The Ghost who Saved the Bank at Monte Carlo: Marty’s Aunt Clara hires Jeff as a bodyguard for a trip to Monte Carlo where she plans to win £100,000 on her self-devised gambling system. Closely followed and watched by several different gangs they only lose their would-be robbers by Marty manipulating the final game of roulette losing the money.

For the Girl who Has Everything: Jeff is hired by a ghost hunter to investigate at a manor where the lady appears to be haunted. When the ghost hunter is murdered whilst on night watch Jeff investigates. When the man of the house is shot by his wife believing she saw a ghost, Jeff becomes suspicious and discovers that it was part of her plan to get rid of her draining husband and leave the country with her butler toyboy.

But What a Sweet Little Room: Jeff investigates the disappearance of a wealthy young heiress’s aunt. When she is then killed by a hit and run driver he is led to a medium previously visited by the aunt and uses Jeannie as a decoy to foil a thieving operation in which middle class men rob wealthy widows by murdering them in the room of the episode title, which then transpires to be a gas chamber in disguise.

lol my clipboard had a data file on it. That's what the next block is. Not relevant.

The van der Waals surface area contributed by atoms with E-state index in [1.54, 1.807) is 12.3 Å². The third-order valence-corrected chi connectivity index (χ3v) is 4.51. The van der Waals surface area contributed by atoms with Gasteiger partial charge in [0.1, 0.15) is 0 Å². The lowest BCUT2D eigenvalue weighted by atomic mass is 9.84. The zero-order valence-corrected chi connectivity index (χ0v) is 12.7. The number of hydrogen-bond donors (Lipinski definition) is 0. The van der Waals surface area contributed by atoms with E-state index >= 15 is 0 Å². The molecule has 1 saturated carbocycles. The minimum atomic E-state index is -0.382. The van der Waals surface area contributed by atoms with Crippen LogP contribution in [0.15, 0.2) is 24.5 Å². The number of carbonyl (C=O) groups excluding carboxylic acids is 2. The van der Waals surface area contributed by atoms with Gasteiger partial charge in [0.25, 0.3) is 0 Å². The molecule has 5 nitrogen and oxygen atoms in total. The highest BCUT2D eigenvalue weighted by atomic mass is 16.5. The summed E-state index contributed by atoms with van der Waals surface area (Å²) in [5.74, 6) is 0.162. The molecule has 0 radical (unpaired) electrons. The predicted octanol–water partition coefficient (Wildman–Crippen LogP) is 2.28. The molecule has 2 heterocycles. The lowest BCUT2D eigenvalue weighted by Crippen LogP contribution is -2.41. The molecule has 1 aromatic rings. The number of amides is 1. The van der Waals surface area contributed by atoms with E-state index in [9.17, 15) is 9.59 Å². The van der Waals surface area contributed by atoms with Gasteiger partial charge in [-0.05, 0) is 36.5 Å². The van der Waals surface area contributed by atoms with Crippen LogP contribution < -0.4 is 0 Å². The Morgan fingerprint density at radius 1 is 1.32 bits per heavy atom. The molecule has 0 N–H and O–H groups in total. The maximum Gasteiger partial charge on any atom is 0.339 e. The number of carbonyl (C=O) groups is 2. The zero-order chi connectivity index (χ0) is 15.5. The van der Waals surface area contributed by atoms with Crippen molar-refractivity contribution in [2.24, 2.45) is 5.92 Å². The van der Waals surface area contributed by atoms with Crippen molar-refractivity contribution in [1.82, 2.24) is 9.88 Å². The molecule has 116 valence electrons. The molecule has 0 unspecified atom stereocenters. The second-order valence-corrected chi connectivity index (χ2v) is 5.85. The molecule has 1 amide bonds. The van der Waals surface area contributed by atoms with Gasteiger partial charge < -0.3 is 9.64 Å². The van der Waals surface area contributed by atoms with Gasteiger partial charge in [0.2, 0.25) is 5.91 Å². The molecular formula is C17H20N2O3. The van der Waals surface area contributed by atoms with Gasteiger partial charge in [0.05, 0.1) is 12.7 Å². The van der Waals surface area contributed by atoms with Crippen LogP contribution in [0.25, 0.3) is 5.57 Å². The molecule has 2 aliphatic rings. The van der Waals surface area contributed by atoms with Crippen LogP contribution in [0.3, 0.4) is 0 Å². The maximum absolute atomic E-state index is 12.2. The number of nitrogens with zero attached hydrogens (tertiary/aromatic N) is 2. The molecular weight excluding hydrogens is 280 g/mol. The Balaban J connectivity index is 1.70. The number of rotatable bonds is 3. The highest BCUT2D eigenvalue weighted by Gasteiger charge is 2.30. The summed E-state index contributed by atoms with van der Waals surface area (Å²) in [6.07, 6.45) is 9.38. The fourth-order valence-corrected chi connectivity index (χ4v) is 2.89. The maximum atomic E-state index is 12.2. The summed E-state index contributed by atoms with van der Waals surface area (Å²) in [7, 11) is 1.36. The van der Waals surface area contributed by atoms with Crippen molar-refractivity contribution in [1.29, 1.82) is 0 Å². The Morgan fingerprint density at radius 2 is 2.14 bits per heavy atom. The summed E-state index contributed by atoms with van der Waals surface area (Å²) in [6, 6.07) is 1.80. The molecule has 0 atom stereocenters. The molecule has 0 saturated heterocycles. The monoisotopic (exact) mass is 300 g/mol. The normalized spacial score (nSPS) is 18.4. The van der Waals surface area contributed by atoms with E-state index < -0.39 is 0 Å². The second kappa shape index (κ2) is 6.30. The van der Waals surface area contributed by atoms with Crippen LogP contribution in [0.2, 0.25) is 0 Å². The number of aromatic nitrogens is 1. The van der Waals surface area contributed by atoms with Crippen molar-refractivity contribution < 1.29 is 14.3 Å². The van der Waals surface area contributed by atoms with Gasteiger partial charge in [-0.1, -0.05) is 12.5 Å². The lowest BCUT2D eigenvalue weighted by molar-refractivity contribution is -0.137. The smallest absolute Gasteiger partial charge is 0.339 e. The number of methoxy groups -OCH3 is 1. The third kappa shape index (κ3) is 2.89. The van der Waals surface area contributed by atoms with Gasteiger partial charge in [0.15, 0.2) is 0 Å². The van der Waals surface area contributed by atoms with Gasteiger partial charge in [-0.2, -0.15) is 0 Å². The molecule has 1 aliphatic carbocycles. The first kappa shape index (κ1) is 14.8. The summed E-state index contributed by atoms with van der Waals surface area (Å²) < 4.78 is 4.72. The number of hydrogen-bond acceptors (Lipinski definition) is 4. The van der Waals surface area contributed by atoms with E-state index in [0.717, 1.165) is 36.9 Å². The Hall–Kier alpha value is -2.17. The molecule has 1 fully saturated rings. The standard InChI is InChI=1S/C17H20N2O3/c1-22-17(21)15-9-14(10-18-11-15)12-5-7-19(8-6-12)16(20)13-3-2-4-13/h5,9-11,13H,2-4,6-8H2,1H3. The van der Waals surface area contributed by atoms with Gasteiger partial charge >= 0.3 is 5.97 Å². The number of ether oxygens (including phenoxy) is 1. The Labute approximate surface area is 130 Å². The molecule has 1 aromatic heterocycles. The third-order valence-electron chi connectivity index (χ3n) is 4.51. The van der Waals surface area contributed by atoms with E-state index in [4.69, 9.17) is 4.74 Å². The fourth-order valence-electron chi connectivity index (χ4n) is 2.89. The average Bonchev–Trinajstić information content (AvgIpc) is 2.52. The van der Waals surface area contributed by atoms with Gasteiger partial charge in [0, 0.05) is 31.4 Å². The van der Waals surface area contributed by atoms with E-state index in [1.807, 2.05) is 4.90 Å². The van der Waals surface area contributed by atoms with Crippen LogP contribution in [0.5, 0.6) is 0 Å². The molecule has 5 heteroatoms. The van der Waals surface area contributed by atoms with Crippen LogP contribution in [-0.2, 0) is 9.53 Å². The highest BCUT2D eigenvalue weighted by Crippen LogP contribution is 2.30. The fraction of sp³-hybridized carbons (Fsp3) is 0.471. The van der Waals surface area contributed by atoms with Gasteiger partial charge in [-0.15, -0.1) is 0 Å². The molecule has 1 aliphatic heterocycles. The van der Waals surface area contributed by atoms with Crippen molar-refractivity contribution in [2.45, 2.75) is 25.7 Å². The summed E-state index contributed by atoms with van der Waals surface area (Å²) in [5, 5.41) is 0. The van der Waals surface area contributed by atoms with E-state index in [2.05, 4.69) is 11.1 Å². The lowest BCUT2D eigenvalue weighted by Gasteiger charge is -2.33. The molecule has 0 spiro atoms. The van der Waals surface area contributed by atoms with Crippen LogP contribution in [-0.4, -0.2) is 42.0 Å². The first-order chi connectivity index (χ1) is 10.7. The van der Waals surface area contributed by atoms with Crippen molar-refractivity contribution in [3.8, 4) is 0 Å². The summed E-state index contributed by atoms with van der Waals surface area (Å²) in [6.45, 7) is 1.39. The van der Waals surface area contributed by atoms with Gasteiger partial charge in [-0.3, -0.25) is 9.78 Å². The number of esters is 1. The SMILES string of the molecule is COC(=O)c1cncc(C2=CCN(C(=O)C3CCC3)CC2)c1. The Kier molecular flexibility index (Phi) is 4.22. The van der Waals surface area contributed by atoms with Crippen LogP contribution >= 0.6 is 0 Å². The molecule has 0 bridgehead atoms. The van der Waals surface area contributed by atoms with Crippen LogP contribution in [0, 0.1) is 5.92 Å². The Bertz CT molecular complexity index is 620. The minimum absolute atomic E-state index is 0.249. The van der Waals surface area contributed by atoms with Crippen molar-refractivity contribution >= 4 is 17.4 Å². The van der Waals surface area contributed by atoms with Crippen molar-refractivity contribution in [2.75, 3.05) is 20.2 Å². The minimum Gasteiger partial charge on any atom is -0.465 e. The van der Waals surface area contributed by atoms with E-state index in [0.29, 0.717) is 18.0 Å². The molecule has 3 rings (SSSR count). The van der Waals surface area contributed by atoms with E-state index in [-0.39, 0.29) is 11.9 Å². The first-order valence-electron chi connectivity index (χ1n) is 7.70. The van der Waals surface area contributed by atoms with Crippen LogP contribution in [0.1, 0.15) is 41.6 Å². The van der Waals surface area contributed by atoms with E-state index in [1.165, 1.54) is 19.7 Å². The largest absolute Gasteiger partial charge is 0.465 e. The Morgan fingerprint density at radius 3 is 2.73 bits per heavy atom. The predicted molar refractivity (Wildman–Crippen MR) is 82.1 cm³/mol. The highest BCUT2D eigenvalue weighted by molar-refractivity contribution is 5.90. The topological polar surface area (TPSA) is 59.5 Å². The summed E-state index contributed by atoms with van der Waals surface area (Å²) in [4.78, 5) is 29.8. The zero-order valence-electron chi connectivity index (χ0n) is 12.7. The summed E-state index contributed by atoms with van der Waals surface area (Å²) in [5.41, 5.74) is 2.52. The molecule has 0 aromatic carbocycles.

Who Killed Cock Robin?: In this murder mystery, Jeff is hired by a large estate manager to investigate a series of bird shootings in the manor aviary. Under the terms of the will of the manor’s late owner, the estate is being held in trust for as long as the birds live (which could be twenty years or more), and will be divided up equally among the surviving relatives only when all the birds are dead. While Jeff keeps guard of the valuable birds, he discovers that members of the family of the manor are being murdered one by one, gradually narrowing down the suspects, leaving Jeff with the surprising culprit.